Wake schools considering cutting services to deal with $16.8 million shortfall
Wake County school leaders are warning that schools could be dirtier and less comfortable, and students and teachers might need to dig further into their pockets, if the county commissioners do not give the system more money.
The school system staff laid out potential strategies Tuesday to deal with a possible $16.8 million budget shortfall for the fiscal year that starts in July. Wake County Manager Jim Hartmann has recommended giving the system $11.8 million less than the school board wants, and the state House budget would require $5 million more in local money than the district projected.
School board members drew an “amen” from their colleagues when they said commissioners should raise property taxes to provide the extra $11.8 million. Hartmann already is proposing a 1.35-cent increase in the property tax rate, which would add about $36 a year to the tax bill for the owner of property valued at $268,000.
“I will make an appeal to our brothers and sisters on the county commission to consider asking the county manager to find another penny in local property taxes to make sure this budget is fully funded,” said school board member Bill Fletcher. “It needs to be, to have the quality school system that our citizens deserve.”
The state provides most of the money to operate schools, but counties supplement that funding.
Relations between the school board and commissioners have improved since Democrats, who have controlled the school board since 2011, won a majority on the Board of Commissioners in 2014. Commissioners provided a record $44.6 million increase in school funding last year.
But commissioners face multiple challenges this year, including building public support for an expected November referendum to raise sales taxes a half-cent to pay for the Wake Transit Plan, which would increase public transportation options.
James West, chairman of the Board of Commissioners, said the school system and county are not on the same page in terms of the budget. He said the two boards need more discussion.
We’re still willing to do what’s reasonable, but we’re in a situation where we have a lot of other requests.
James West, chairman of the Wake County Board of Commissioners
“We’re still willing to do what’s reasonable, but we’re in a situation where we have a lot of other requests,” West said in an interview Tuesday.
The school board asked the county for $35.7 million more this year, saying most of the increase was needed to keep up with growth and the impact of state legislative decisions. Hartmann proposed a $23.9 million increase in the county budget that commissioners will vote on in June.
School staff laid out a range of potential options for dealing with the $16.8 million shortfall:
▪ Increase class sizes, clean schools one fewer day a week, spend less on instructional supplies and adjust school thermometers by one degree.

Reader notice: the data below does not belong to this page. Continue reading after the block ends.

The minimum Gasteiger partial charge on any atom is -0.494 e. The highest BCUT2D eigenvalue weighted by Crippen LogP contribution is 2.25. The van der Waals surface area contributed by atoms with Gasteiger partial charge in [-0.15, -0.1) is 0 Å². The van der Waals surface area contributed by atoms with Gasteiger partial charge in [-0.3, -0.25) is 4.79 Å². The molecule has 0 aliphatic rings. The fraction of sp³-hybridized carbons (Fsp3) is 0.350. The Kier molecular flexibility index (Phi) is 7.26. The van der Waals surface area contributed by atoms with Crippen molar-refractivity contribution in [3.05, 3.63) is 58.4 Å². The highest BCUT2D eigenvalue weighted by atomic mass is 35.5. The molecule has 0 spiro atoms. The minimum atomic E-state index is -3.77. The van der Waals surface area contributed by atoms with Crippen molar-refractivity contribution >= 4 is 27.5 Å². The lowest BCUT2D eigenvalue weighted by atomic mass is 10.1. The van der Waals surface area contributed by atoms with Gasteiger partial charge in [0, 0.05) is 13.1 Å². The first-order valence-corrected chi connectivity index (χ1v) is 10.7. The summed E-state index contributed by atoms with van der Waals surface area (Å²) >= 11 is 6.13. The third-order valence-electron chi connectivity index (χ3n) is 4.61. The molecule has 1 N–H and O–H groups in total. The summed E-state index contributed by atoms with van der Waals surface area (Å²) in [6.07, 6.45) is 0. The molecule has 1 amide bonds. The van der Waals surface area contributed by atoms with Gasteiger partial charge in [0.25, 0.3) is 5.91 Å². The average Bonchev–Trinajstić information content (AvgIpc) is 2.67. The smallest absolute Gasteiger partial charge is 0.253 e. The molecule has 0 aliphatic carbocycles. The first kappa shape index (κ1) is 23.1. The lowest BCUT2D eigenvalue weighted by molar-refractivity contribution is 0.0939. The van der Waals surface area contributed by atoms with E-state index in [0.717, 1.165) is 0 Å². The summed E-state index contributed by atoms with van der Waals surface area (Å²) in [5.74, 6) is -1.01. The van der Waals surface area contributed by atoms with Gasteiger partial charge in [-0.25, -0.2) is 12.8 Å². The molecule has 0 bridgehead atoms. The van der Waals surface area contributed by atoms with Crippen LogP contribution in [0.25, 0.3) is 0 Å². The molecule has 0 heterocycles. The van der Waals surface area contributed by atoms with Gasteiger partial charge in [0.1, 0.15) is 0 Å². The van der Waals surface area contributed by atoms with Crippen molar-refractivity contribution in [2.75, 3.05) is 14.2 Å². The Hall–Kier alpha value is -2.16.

▪ Eliminate the use of after-school activity buses and delay planned raises for teachers who do extra duties such as coaching athletic teams.
▪ Increase student parking fees, require students to pay a fee to participate in extracurricular activities such as athletics, and increase employees’ dental premiums.
The school system also is looking at increasing the fees charged to community groups to rent facilities and freezing the local salary supplement that teachers receive.
School board members said they didn’t want to use any of these strategies, which they say would hurt lower-income students most.
“We’ve got to call on our county commissioners, at a minimum, to fund this request because that just gets us back to the cost of doing business,” said school board member Jim Martin.
School board members tried to shift the blame for any potential cuts to the state, saying counties are being forced to cover more of the costs for services.
Any cuts wouldn’t be made until after the county and state adopt their budgets.
I would not want to be in their position of weighing increased mental health services versus increased school services.
Wake County school board Chairman Tom Benton
“I would not want to be in their position of weighing increased mental health services versus increased school services,” said school board Chairman Tom Benton. “Those are all needed things. Will Wake County citizens take more of a tax increase than what they’re proposing?”
School board approves $1.98 billion building program
The program would fund 14 new schools, 11 major renovations and other projects. It’s part of a new effort to work with the county to develop long-term programs.
“This is a program that moves us forward in terms of dealing with some long-overdue capital needs,” said school board member Bill Fletcher.
Commissioners are considering whether to wait until 2018 to put a referendum on the ballot asking voters to approve borrowing money for the school building program. If commissioners wait, the county would issue a small amount of bonds to cover school construction needs for the next few years.